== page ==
Often one of the most overlooked strategies in any business is to improve relationships with the partners you have. When I do business with another company, I always treat others as I would like to be treated. And no, I’m not talking about jokes here. What if you had to manage your business relationships as if you were always in the best interest of the other party?

By doing a simple analysis of your own business and determining the main challenges and strengths, then doing the same for your business partners, you will soon learn how you can creatively solve everyone’s problems. Conversations no longer become negotiations but rather become collaboration. Instead of leaving you with a vague statement like another self-help book, let me break down a specific example:

During COVID, at my own business, we knew our partners were facing big challenges. Employee shortages were creating supply chain issues for warehouses. They were unable to ship and even store the excess inventory they needed to meet all the demand. By doing our own internal strengths/weaknesses analysis, we knew we had a lot of excess space, but we knew that what went up had to go down. Predicting inventory forecasts could get tricky once the free money period ends in the US (i.e. stimulus checks, child tax credit, etc.). So what did we do?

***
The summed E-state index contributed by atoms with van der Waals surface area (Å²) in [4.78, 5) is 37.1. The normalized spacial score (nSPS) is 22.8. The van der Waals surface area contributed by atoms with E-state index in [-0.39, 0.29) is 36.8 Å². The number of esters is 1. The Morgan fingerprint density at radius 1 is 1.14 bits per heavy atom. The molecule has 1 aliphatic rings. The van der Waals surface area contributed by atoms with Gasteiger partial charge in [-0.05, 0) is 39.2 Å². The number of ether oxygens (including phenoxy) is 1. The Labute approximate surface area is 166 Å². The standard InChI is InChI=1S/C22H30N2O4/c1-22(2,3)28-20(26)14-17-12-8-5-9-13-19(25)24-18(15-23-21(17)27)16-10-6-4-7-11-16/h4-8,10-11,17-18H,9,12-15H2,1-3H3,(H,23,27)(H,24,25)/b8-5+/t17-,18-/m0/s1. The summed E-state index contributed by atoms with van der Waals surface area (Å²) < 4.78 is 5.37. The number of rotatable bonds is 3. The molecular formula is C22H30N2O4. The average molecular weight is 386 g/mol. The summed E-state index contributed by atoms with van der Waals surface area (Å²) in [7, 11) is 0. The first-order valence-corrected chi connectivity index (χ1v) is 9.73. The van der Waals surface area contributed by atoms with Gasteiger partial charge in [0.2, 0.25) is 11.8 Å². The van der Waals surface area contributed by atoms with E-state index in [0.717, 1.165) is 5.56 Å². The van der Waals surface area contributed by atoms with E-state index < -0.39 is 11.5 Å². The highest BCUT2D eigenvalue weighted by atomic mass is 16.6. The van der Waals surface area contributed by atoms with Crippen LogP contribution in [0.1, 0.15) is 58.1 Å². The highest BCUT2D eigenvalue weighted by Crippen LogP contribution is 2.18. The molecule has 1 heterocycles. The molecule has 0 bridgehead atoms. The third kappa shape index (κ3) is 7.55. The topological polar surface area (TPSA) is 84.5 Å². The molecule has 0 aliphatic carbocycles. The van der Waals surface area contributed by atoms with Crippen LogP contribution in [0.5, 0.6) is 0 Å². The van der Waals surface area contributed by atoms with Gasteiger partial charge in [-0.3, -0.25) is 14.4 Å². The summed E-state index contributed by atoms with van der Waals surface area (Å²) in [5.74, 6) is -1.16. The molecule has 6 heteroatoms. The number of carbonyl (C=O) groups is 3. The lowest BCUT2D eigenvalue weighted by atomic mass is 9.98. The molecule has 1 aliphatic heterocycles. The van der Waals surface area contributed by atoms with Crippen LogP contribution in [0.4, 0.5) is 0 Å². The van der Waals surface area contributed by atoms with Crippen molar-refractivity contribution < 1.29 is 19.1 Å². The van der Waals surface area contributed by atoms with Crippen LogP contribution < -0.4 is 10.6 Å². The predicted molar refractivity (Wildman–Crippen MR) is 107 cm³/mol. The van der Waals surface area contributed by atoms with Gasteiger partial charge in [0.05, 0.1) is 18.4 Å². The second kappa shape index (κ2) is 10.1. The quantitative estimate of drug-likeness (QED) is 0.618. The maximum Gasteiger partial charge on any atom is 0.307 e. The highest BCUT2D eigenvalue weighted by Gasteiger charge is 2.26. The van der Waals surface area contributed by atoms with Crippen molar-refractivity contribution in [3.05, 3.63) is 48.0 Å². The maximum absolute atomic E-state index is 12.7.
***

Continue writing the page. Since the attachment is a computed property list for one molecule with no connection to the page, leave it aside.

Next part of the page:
Already in net terms but knowing that we were facing consumers who wanted everything they ordered today, yesterday we had an idea. We tested consignment inventory and offered our top suppliers only the space they needed for excess inventory. In return, we were able to inventory it as our own and increase our catalog’s ability to offer same-day fulfillment on more products. Even better, we maintained our net terms structure that we already had in place, but only on what we sold. We increased our yield while reducing the risks of our inventory forecasting plan while solving the challenges of our trading partner. A win-win.

###

I’d love to talk with other business owners about creative problem solving in today’s economy. Use this form to submit questions related to this piece or your credentials if you also have advice to offer other business owners. If we get enough responses, Technical.ly will help us host a virtual event to meet and chat. You can also join the active community of Technical.ly Soft and start asking questions now as I have done before. Hopefully, talk soon!

-30-

Share.

Comments are closed.